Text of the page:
The great photography of the Annual Chicago Air and Water Show in late summer when needed to draw our attention away from the good baseball not being played at Wrigley. Multiple trips to Cubs spring training, because the setting is beautiful and the games are easier on the psyche. These memories are all bathed in 1:20 p.m.-start sunlight, with a slight breeze blowing toward right field, and shared with 40,000 of your closest family members — because, let’s face it, you’ve been through a lot together.

Embrace the Target, Indeed

Then October 2011 happened. I saved the Chicago Tribune daily edition to prove it. Theo Epstein left the Red Sox and for Chicago. The farm system reappeared. Trades were made. Draft picks were taken. Suddenly, it’s October 2014, Joe Maddon becomes our skipper, and lifelong Cubs fans begin to wonder if the Ricketts actually love the Cubs more than the Tribune Company does.

Wait. Never mind. We already knew that answer. We actually wonder if we should get excited. Can we invest just a bit more emotional energy into this team? We decide “yes” and are rewarded with a rookie of the year in Kris Bryant, a no-hitter with eventual Cy Young winning Jake Arietta, the pitch-crushing machine that is Kyle Schwarber, and the contagious smile and enthusiasm of Dexter Fowler.

We don’t win the division, because that’s a huge ask of this young team, but we win the wild card game, followed by a beat-down of the Cardinals. I could’ve walked away happy right there, but no. I chose to continue watching the series with the Mets and endured that crushing, all-too-familiar heart-sick feeling.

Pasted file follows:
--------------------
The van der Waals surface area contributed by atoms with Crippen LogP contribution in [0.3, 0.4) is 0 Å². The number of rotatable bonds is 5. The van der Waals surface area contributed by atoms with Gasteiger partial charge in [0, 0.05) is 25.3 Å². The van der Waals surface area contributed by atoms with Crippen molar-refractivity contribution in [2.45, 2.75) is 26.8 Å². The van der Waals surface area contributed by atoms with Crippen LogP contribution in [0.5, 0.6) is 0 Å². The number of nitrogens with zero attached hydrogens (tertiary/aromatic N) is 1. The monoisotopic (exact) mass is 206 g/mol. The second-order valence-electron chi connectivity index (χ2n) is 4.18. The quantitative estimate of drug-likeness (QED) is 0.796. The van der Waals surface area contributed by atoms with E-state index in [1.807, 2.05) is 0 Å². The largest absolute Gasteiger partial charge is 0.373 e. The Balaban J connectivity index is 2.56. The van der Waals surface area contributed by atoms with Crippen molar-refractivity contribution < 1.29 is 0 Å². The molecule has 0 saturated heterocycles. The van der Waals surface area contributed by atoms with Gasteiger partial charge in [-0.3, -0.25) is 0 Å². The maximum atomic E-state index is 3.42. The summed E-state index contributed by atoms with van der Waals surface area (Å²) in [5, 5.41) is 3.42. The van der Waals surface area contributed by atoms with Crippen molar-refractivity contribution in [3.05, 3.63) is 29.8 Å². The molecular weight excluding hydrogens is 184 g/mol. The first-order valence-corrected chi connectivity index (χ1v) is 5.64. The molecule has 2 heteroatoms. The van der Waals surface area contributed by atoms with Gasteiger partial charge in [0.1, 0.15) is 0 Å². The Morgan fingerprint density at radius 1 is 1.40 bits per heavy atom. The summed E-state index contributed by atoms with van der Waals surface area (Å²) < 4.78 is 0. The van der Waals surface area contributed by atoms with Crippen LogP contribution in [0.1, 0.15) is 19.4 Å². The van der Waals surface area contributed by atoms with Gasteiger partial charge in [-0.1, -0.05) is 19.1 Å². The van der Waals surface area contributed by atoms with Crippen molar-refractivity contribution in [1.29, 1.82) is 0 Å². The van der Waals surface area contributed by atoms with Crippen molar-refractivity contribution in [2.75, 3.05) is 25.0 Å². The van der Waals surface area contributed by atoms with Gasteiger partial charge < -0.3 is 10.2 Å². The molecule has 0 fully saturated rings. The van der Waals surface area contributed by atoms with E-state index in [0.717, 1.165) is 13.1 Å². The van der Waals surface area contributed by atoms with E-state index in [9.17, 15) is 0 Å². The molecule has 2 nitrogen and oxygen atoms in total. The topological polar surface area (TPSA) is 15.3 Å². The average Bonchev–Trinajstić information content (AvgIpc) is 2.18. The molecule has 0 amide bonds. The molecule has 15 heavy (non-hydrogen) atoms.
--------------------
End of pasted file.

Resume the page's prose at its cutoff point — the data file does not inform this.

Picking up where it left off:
As 2016 started with “Embrace the Target” as the mantra, the chemistry seemed to still be in place. The Cubs raced through spring, head and shoulders above the rest of the division. They were so much fun to watch until that nasty pre-All-Star-Game slump.

“This is not a slump!” said Joe Maddon in his best Jerry Seinfeld voice. Whatever. I’ve watched that movie so many seasons that I’m mentally prepped for the eventual slide, but I wasn’t adequately prepared for the Jon Lester game-winning bunt against the Mariners at the end of 12 innings in late July. Now I know this team has that spark again. Little did I know that this feeling would appear again times ten in game four of the NLDS and the bottom of the eighth in game one of the NLCS.

I have always believed there is nothing quite as melancholy as the late afternoon autumn sun casting shadows on an empty field with turning ivy. Finally, we will see the ivy turn while we are watching our Cubs play in the World Series. I can’t wait to hear and sing “Go Cubs, Go!” later this week. Meanwhile, I’ll head to the drugstore to stock up on heartburn and anti-anxiety medication.

Brent Latta is a wife and working mother of four children who lives in Birmingham, Alabama, but still appreciates her roots in Chicago.